The Pork Shoulder ($16) was the more successful “Meat” offering this evening. The tender shoulder meat came wrapped in bacon, topped with caramelized onions, and accented with feuille de brick. According to our waiter, this dish was inspired by bacon-wrapped hot dogs.
For the final savory dishes we were able to taste two of the three offerings from the “Pasta” portion of the menu. The house-made Cavatelli ($16) came dressed in a sea urchin ragu with an English pea purée, poached mushrooms, and fromage noir, a smooth and tangy cheese dyed black. The noodles were too well-done for me tonight, unfortunately, but the trio of sauces had everything going for them.
I quite adored the Szechuan Pork Dumplings ($14), especially in tandem with the cured salmon roe and spicy black vinegar. The dumplings’ wrappers were wonderfully toothsome.
To finish, Chef Thompson sent out one of each dessert. The all-around favorite was the Cheesecake Mousse ($7), a luscious and silky lil’ number accompanied by frozen cookie dough, red walnuts, and maple syrup.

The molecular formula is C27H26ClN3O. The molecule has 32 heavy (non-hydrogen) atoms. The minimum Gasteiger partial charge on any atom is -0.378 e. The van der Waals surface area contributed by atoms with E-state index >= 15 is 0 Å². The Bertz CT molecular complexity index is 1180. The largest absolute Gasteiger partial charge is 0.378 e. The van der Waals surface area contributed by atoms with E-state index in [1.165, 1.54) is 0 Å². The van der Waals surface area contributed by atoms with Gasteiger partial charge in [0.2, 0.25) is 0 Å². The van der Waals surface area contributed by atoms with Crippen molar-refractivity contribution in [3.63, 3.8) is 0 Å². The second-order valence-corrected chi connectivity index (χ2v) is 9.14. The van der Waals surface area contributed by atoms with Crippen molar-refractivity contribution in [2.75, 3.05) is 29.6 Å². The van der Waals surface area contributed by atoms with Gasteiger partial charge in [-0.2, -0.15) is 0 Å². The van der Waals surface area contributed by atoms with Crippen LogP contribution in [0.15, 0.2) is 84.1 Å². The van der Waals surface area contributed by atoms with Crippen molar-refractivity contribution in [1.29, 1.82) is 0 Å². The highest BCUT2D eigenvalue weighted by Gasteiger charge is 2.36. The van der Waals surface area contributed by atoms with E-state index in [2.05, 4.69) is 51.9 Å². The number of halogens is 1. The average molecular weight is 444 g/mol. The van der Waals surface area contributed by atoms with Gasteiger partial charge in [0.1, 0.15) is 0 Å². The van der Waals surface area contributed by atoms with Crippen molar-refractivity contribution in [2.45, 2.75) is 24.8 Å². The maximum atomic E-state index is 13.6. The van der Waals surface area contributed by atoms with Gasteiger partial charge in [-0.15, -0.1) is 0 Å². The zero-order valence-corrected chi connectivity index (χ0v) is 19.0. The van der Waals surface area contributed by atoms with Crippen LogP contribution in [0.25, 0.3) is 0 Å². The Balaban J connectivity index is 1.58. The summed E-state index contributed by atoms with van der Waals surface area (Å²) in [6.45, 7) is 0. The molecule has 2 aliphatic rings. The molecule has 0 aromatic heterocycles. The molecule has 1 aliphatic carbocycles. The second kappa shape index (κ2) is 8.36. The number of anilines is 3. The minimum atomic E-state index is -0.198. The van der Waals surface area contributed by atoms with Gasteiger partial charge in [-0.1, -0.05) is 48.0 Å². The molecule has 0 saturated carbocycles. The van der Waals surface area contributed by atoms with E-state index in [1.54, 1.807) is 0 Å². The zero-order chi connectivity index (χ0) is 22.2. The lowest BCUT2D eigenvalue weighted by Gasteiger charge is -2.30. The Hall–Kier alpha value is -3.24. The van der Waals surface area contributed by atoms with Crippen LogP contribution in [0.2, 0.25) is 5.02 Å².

I was mostly lukewarm regarding the Red Velvet Cake ($7) with port syrup. When I conjure up an image of red velvet cake it’s always multi-layered, bright red, and frosted with cream cheese. Allumette’s rendition was too understated for my expectations and taste.
And finally, a Citrus Curd ($7) sprinkled with poppy seeds and paired with a rhubarb-lime gelée, grapefruit segments, and kumquats. This bracingly bitter and sour dessert was right up my alley.
While my meal at Allumette wasn’t without flaws, there were more than enough enticing elements to encourage me to return at a later date to see how Chef Thompson grows and develops in this new space.
1320 Echo Park Avenue
Los Angeles, CA 90026
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Three years ago: Starry Kitchen – Los Angeles (Downtown)
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Five years ago: Eating Mice Can Be Rather Nice
Six years ago: Biga on the Banks – San Antonio